11. A process according to claim 10, wherein the dough further comprises:
a partially and/or completely pregelatinized and/or chemically modified starch;
an edible microwave absorptive material selected from the group consisting of a salt, sugar, low molecular weight carbohydrates, polyalcohols, and mixtures thereof and
an emulsifier selected from the group consisting of glyceryl monostearate, acetylated monoglycerides, glycerol esters, lecithin, mono-glycerides, diglycerides, sodium stearyl-2-lactylate, and mixtures thereof.
12. A process according to claim 10, wherein said cooking is conducted at a temperature of 110 C. to 180 C. and at a pressure of 2 to 30 bars.
13. A process according to claim 10, wherein said reducing the pressure of the cooked dough lowers the pressure of the cooked dough to a level of 2 to 10 bars and reduces the temperature of the cooked dough to a level of 85 C. to 120 C.
14. A process according to claim 10 further comprising:
tempering said filled, longitudinally-extending, microwave-expandable food product by maintaining said food product at a temperature of 15 C. to 35 C. and a relative humidity of 30 to 70 percent.
15. A process according to claim 10, wherein said cooling is at a temperature of 70 C. to 110 C.
16. A process according to claim 10, wherein said mixing, said cooking, said reducing the pressure of the cooked dough, and said cooling are effected in individual, consecutive sections through which co-rotating twin screws extend.
17. A process according to claim 16, wherein said extruding the cooled, cooked dough and said extruding the filling are effected in a coextrusion device comprising:
a dough die connected to and located downstream from the cooling section and
a filling conduit entering and extending through said dough die along a path substantially coaxial with the extruded dough to a point beyond said dough die, wherein said cooked dough is extruded around the simultaneously-extruded filling.
18. A process according to claim 17 further comprising:
cutting through the dough as it is extruded to said filling conduit, whereby said filled, longitudinally-extending, microwave-expandable food product has a longitudinal slice substantially through the cooled, cooked dough without extending substantially into the filling.
19. A process according to claim 10 further comprising:
cutting cross-sectionally through the dough and the filling after they are extruded, whereby said filled, longitudinally-extending, microwave-expandable food product is divided into pieces.
Description
BACKGROUND OF THE INVENTION

It has become common practice in the food industry to market food compositions, particularly snack food products, in a partially-finished form known as half products. The consumer must then finish preparing the product by heating it. In this final heating step, the half product is caused to expand or puff due to pressure generated by expansion of trapped moisture in the half product.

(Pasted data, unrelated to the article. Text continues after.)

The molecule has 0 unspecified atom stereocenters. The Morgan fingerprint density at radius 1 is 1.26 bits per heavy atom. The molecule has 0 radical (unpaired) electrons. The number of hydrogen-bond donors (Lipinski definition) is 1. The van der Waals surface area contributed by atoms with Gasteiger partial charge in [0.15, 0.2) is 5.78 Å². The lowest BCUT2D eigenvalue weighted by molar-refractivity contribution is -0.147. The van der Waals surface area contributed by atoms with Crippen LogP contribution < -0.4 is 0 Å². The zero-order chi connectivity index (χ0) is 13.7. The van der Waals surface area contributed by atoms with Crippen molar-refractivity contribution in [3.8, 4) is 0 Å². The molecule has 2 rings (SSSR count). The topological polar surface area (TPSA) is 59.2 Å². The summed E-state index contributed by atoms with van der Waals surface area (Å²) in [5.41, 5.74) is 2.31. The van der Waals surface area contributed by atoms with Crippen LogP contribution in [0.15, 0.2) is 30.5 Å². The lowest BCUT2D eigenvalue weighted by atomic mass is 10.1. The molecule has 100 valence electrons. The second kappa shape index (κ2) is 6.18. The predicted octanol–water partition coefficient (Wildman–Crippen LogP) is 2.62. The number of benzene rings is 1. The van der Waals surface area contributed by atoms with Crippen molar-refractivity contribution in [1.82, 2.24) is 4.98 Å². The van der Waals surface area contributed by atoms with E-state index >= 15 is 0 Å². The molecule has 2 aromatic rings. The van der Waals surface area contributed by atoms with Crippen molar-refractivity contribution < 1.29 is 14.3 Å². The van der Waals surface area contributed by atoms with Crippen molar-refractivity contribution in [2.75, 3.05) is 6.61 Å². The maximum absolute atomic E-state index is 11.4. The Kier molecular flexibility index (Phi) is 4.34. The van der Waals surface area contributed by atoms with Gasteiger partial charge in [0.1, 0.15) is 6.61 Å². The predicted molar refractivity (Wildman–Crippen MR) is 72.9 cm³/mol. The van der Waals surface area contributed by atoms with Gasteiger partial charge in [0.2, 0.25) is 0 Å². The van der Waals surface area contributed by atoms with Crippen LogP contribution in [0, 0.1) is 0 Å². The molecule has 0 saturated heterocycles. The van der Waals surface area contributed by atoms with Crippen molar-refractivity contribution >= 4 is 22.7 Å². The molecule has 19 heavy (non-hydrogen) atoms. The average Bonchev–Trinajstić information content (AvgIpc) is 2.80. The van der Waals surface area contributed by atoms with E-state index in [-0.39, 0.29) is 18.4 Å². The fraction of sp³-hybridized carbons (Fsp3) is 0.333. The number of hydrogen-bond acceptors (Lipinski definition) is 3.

When used to produce expanded cereals, half products can be gun puffed. Such puffing cannot, however, be conducted at home by consumers due to the need for specialized equipment

Puffed snacks can also be prepared by deep fat frying the half products. However, such snack products suffer from the disadvantage of having fat levels up to 35% which elevates their caloric content and limits their shelf life.

These problems are avoided by puffing or expanding half products by microwave heating, as described in U.S. Pat. Nos. 4,251,551 ("'551 patent") and 4,409,250 ("'250 patent") both to Van Hulle et al. (collectively "the Van Hulle patents"). In the '551 patent, a cheese-coated snack product is formed, while the '250 patent is directed to a sugar-coated product. In both cases, the half product is prepared in the form of pellets which are then dispersed through or matrixed in a puffing medium which comprises an edible fatty triglyceride in the case of the cheese-flavored products and a nutritive carbohydrate sweetening agent in the case of the sugar-coated products.

When the pellets of the Van Hulle patents are subjected to microwave heating without the surrounding puffing media, not all the pellets undergo puffing. Further, localized over-heating of portions of some pellets can occur, resulting in visually unattractive products and localized charring which creates off-flavors. To avoid these problems, the pelletized half products of the Van Hulle patents are combined with the puffing media during microwave heating.

Another problem with the Van Hulle patents is that flavoring is not applied to the half product until the half product is dispersed in a puffing media containing flavoring and subjected to microwaves. Uniform coverage of flavoring over the puffed product is thus dependent upon a good distribution of half product through the puffing media. Since achievement of such a distribution is unlikely, some of the puffed half product will be heavily coated with flavoring, while some of it will not be adequately covered.

The pelletized form of the half product disclosed by the Van Hulle patents is simply configured to expand in place when subjected to microwaves. Although visualization of this phenomena has some consumer appeal, the inability of these half products to move during expansion is not particularly dynamic.

SUMMARY OF THE INVENTION

The present invention relates to a tubular snack half product having an expandable casing within which is an edible filling.